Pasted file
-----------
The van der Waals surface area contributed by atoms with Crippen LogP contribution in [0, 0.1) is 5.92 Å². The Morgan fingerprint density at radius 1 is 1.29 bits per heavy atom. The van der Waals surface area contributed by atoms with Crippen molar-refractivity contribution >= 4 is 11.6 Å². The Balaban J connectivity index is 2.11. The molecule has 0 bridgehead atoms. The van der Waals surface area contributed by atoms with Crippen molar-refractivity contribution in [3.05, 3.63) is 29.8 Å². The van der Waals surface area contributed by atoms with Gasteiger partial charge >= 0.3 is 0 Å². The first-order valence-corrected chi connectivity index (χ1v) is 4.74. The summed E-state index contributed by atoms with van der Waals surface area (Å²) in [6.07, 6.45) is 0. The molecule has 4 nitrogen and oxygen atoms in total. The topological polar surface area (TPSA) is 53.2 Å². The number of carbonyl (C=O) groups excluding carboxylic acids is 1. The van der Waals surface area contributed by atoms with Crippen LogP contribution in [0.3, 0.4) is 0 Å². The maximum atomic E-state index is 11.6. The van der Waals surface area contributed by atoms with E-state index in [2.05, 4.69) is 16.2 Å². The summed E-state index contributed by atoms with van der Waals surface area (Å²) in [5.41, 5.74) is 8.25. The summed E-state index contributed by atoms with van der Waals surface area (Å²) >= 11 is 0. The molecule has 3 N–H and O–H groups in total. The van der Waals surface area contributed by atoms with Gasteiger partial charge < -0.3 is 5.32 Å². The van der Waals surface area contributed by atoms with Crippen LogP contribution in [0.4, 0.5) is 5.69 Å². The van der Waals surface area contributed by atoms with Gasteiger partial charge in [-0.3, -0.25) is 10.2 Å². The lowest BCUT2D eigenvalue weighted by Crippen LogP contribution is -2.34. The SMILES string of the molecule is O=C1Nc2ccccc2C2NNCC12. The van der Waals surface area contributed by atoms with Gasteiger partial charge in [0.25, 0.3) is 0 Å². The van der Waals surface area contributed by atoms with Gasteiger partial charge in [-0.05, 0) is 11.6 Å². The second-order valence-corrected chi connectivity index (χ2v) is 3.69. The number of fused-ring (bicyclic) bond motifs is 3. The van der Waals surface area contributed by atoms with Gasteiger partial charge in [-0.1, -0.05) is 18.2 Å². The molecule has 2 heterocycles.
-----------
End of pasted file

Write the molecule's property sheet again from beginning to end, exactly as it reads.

The van der Waals surface area contributed by atoms with Crippen LogP contribution in [0, 0.1) is 5.92 Å². The Morgan fingerprint density at radius 1 is 1.29 bits per heavy atom. The van der Waals surface area contributed by atoms with Crippen molar-refractivity contribution >= 4 is 11.6 Å². The Balaban J connectivity index is 2.11. The molecule has 0 bridgehead atoms. The van der Waals surface area contributed by atoms with Crippen molar-refractivity contribution in [3.05, 3.63) is 29.8 Å². The van der Waals surface area contributed by atoms with Gasteiger partial charge >= 0.3 is 0 Å². The first-order valence-corrected chi connectivity index (χ1v) is 4.74. The summed E-state index contributed by atoms with van der Waals surface area (Å²) in [6.07, 6.45) is 0. The molecule has 4 nitrogen and oxygen atoms in total. The topological polar surface area (TPSA) is 53.2 Å². The number of carbonyl (C=O) groups excluding carboxylic acids is 1. The van der Waals surface area contributed by atoms with Crippen LogP contribution in [0.3, 0.4) is 0 Å². The maximum atomic E-state index is 11.6. The van der Waals surface area contributed by atoms with E-state index in [2.05, 4.69) is 16.2 Å². The summed E-state index contributed by atoms with van der Waals surface area (Å²) in [5.41, 5.74) is 8.25. The summed E-state index contributed by atoms with van der Waals surface area (Å²) >= 11 is 0. The molecule has 3 N–H and O–H groups in total. The van der Waals surface area contributed by atoms with Gasteiger partial charge < -0.3 is 5.32 Å². The van der Waals surface area contributed by atoms with Crippen LogP contribution in [0.4, 0.5) is 5.69 Å². The van der Waals surface area contributed by atoms with Gasteiger partial charge in [-0.3, -0.25) is 10.2 Å². The lowest BCUT2D eigenvalue weighted by Crippen LogP contribution is -2.34. The SMILES string of the molecule is O=C1Nc2ccccc2C2NNCC12. The van der Waals surface area contributed by atoms with Gasteiger partial charge in [0.25, 0.3) is 0 Å². The van der Waals surface area contributed by atoms with Gasteiger partial charge in [-0.05, 0) is 11.6 Å². The second-order valence-corrected chi connectivity index (χ2v) is 3.69. The number of fused-ring (bicyclic) bond motifs is 3. The van der Waals surface area contributed by atoms with Gasteiger partial charge in [-0.1, -0.05) is 18.2 Å². The molecule has 2 heterocycles.